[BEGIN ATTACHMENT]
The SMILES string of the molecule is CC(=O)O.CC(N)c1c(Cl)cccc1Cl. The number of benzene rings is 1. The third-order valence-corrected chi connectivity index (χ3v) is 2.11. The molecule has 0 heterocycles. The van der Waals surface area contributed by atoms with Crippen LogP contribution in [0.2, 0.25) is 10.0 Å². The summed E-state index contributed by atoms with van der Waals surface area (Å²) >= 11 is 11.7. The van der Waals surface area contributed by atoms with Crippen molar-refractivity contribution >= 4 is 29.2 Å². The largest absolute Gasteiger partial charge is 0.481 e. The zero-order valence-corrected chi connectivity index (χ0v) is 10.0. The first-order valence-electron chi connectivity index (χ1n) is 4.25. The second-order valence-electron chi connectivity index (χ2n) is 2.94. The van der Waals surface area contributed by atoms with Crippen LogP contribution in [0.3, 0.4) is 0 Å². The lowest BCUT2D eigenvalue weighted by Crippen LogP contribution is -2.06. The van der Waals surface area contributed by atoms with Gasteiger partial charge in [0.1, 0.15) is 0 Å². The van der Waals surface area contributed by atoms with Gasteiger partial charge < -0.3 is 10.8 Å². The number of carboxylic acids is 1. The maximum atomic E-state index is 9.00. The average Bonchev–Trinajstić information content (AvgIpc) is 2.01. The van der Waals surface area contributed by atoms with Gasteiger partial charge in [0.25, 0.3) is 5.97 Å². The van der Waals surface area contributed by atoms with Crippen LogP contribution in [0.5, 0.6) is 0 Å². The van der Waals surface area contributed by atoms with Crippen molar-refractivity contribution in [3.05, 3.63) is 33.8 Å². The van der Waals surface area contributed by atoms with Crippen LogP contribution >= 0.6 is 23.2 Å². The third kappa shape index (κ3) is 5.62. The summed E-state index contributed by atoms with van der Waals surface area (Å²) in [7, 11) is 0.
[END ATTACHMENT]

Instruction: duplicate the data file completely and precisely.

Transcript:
The SMILES string of the molecule is CC(=O)O.CC(N)c1c(Cl)cccc1Cl. The number of benzene rings is 1. The third-order valence-corrected chi connectivity index (χ3v) is 2.11. The molecule has 0 heterocycles. The van der Waals surface area contributed by atoms with Crippen LogP contribution in [0.2, 0.25) is 10.0 Å². The summed E-state index contributed by atoms with van der Waals surface area (Å²) >= 11 is 11.7. The van der Waals surface area contributed by atoms with Crippen molar-refractivity contribution >= 4 is 29.2 Å². The largest absolute Gasteiger partial charge is 0.481 e. The zero-order valence-corrected chi connectivity index (χ0v) is 10.0. The first-order valence-electron chi connectivity index (χ1n) is 4.25. The second-order valence-electron chi connectivity index (χ2n) is 2.94. The van der Waals surface area contributed by atoms with Crippen LogP contribution in [0.3, 0.4) is 0 Å². The lowest BCUT2D eigenvalue weighted by Crippen LogP contribution is -2.06. The van der Waals surface area contributed by atoms with Gasteiger partial charge in [0.1, 0.15) is 0 Å². The van der Waals surface area contributed by atoms with Gasteiger partial charge < -0.3 is 10.8 Å². The number of carboxylic acids is 1. The maximum atomic E-state index is 9.00. The average Bonchev–Trinajstić information content (AvgIpc) is 2.01. The van der Waals surface area contributed by atoms with Gasteiger partial charge in [0.25, 0.3) is 5.97 Å². The van der Waals surface area contributed by atoms with Crippen LogP contribution in [0.5, 0.6) is 0 Å². The van der Waals surface area contributed by atoms with Crippen molar-refractivity contribution in [3.05, 3.63) is 33.8 Å². The van der Waals surface area contributed by atoms with Crippen LogP contribution >= 0.6 is 23.2 Å². The third kappa shape index (κ3) is 5.62. The summed E-state index contributed by atoms with van der Waals surface area (Å²) in [7, 11) is 0.